7 Tips for Treating Psoriasis on the Hands
Psoriasis can show up on any part of the body, but when it’s on the hands, it may be extra uncomfortable. Plus, plaques or pustules on your hands can get in the way of work or favorite pastimes, and they may make you feel self-conscious. But there are some strategies that can help you effectively treat flares on the hands and live more comfortably and confidently.
Identify the Type of Psoriasis
If you get psoriasis on your hands, you likely have one of two different types of psoriasis: Plaque or pustular.
Plaque psoriasis is the most common form of the disease. It typically shows up on the scalp, knees, elbows, and lower back, but some people get plaque psoriasis on their hands, too.
Pustular psoriasis is characterized by white blisters of pus surrounded by red skin. When it appears on the palms of the hands and soles of the feet, it is known as palmoplantar pustulosis (PPP). This usually comes in cycles, with new outbreaks of pustules followed by intervals of inactivity, according to the National Psoriasis Foundation.
Knowing which kind of psoriasis you have can help you and your doctor come up with a customized treatment and care plan.
If You Smoke, Quit
With all types of psoriasis, flare-ups can be triggered, and smoking may be a pretty common trigger for PPP, in particular. In a small study published in the British Journal of Dermatology, almost 95 percent of patients with psoriasis of the hands and feet were former or current smokers.
Rhonda Klein, M.D., board-certified dermatologist at Modern Dermatology of Connecticut in Westport, notes that while smoking could make psoriasis worse, the habit may be so common in this group because stress can be so high—and people may turn to cigarettes to cope.
“It may, in fact, be the underlying stress that is the actual trigger,” explains Klein. “When we are stressed, our cortisol levels rise, which can trigger inflammation. Psoriasis is an inflammatory condition, and therefore this can cause a flare.”
Still, quitting smoking could help your psoriasis treatments work more effectively, say researchers. Consider talking to your doctor about smoking cessation programs that can help.
Protect Your Hands
All forms of psoriasis are made worse by trauma or friction to the skin, says Sandy Skotnicki, M.D., board-certified dermatologist at Bay Dermatology Centre in Toronto, Canada, and author of Beyond Soap. She recommends using hand protection, such as reusable non-latex rubber gloves for “wet work,” such as washing dishes, and cloth gloves for gardening and other manual work.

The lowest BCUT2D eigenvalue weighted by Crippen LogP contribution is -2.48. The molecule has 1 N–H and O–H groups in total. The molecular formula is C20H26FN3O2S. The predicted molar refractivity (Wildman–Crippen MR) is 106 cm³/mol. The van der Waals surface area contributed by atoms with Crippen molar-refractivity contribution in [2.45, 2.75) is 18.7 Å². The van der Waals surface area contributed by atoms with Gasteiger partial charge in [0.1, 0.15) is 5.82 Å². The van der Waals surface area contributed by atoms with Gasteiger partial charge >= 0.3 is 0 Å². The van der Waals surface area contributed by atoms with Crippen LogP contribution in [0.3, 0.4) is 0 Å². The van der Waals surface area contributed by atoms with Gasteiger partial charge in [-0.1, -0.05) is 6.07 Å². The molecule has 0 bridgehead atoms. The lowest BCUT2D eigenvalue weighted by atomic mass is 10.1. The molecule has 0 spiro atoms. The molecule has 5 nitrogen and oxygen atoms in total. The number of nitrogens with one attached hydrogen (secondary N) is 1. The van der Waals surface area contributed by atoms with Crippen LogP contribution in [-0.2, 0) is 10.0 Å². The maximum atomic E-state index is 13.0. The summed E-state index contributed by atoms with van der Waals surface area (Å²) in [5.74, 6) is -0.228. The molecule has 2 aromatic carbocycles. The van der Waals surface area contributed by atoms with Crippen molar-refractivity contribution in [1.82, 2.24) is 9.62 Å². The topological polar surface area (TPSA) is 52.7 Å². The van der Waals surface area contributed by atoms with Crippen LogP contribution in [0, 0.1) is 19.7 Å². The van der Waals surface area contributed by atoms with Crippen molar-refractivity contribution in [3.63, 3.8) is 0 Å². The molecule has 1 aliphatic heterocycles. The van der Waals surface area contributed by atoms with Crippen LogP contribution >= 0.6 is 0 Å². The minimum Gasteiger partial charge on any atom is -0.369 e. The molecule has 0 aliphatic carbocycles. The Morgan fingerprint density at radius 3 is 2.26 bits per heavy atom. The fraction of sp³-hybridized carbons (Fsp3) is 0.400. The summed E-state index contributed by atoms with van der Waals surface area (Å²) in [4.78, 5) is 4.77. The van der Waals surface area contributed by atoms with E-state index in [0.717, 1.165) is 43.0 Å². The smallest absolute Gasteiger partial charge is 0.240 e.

Choose the Right Hand Cream
Skotnicki also recommends washing hands with a gentle, pH-balanced cleanser and moisturizing with a reparative cream made specially for the hands after every wash. Suggested options include La Roche-Posay Cicaplast Soothing Repairing Balm and Bioderma Atoderm Hand and Nail Cream.
“Nobody wants to use greasy prescribed creams during the day,” says Skotnicki. “I often prescribe a non-greasy topical for the morning and a greasy, Vaseline-type one for nighttime, to increase compliance.” Consider asking your doctor to do the same. It just might motivate you to use your cream as prescribed instead of skipping applications.
Try a New Treatment
Sometimes, a treatment doesn’t work out, and you have to try something new. If you’ve been prescribed a corticosteroid treatment, and it isn’t doing the trick, Skotnicki recommends asking your dermatologist about special targeted oral drugs for hand psoriasis, such as alitretinoin (Toctino), a vitamin A derivative that belongs to a class of medications called retinoids.
Klein treats patients with hand psoriasis with a range of methods, including topicals like coal tar, salicylic acid, and corticosteroids as well as in-office phototherapy and biologic therapies. “Systemic medications like Otezla (apremilast), methotrexate or acitretin can clear many cases of palm and sole psoriasis within a few months,” she says.
Care for Flares
Our hands are the part of the body that comes into contact with the outside world the most. This means they encounter more environmental triggers than other parts of the body, says Klein.
Soothing a psoriasis flare as soon as it appears will help minimize its effects and avoid long-term scarring. “Wear cotton gloves to help your topical medications absorb and protect the compromised skin until it heals,” Klein says. She says alcohol-based hand sanitizer can dry out the skin and cause further irritation, so you may want to stick to washing your hands instead while flaring.
Psoriasis on the hands can have an emotional impact, too, since these parts of the body are typically always on show. Misconceptions about psoriasis—like that it’s contagious or a result of poor hygiene—can make a difficult situation even harder, and you may feel self-conscious about your hands while you’re flaring.
This is where self-care comes into play. Whatever lowers your stress levels and makes you feel more relaxed, do it. That may be exercise, spending time in nature, yoga, deep breathing exercises, or an enjoyable activity like reading or painting.
Managing your stress in healthy ways may also keep you from reaching for a cigarette as a coping mechanism—or alcohol, which can also be a trigger.
Klein encourages her patients to talk with her about the emotional impact of psoriasis as well as the physical symptoms. In addition to a dermatologist, you may also want to see a mental health professional who can help you through any tough feelings.
“Psoriasis has a lot of emotional sensitivity attached to it and one of the reasons I love my job so much is helping patients manage their disease, so it doesn't stand in their way of enjoying life,” Klein says. “It's very important that we talk more about psoriasis and eradicate the misconceptions.”